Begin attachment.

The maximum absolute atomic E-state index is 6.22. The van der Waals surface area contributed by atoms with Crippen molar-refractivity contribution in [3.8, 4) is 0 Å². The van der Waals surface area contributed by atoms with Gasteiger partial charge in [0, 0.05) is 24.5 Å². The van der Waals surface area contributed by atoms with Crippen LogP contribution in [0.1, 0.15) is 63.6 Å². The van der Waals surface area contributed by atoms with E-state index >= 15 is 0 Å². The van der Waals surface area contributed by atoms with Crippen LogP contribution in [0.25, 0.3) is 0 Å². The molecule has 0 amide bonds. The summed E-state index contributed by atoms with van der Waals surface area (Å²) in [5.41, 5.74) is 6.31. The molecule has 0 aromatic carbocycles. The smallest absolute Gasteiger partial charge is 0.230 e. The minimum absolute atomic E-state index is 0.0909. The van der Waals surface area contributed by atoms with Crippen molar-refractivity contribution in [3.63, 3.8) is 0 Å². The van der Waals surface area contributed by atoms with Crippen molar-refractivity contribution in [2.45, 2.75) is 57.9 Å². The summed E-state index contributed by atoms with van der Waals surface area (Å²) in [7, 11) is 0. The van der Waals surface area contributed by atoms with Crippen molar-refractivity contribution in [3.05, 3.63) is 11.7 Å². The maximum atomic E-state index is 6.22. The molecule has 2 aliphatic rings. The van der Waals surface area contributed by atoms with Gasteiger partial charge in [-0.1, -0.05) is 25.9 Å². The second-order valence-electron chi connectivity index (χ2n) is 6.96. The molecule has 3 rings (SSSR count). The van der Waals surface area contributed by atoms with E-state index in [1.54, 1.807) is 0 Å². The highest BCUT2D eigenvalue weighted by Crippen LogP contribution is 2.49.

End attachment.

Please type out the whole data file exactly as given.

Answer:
The maximum absolute atomic E-state index is 6.22. The van der Waals surface area contributed by atoms with Crippen molar-refractivity contribution in [3.8, 4) is 0 Å². The van der Waals surface area contributed by atoms with Gasteiger partial charge in [0, 0.05) is 24.5 Å². The van der Waals surface area contributed by atoms with Crippen LogP contribution in [0.1, 0.15) is 63.6 Å². The van der Waals surface area contributed by atoms with E-state index >= 15 is 0 Å². The van der Waals surface area contributed by atoms with Crippen LogP contribution in [0.25, 0.3) is 0 Å². The molecule has 0 amide bonds. The summed E-state index contributed by atoms with van der Waals surface area (Å²) in [5.41, 5.74) is 6.31. The molecule has 0 aromatic carbocycles. The smallest absolute Gasteiger partial charge is 0.230 e. The minimum absolute atomic E-state index is 0.0909. The van der Waals surface area contributed by atoms with Crippen molar-refractivity contribution in [3.63, 3.8) is 0 Å². The van der Waals surface area contributed by atoms with Crippen molar-refractivity contribution in [2.45, 2.75) is 57.9 Å². The summed E-state index contributed by atoms with van der Waals surface area (Å²) in [7, 11) is 0. The van der Waals surface area contributed by atoms with Crippen molar-refractivity contribution in [3.05, 3.63) is 11.7 Å². The maximum atomic E-state index is 6.22. The molecule has 2 aliphatic rings. The van der Waals surface area contributed by atoms with Gasteiger partial charge in [-0.1, -0.05) is 25.9 Å². The second-order valence-electron chi connectivity index (χ2n) is 6.96. The molecule has 3 rings (SSSR count). The van der Waals surface area contributed by atoms with E-state index in [1.54, 1.807) is 0 Å². The highest BCUT2D eigenvalue weighted by Crippen LogP contribution is 2.49.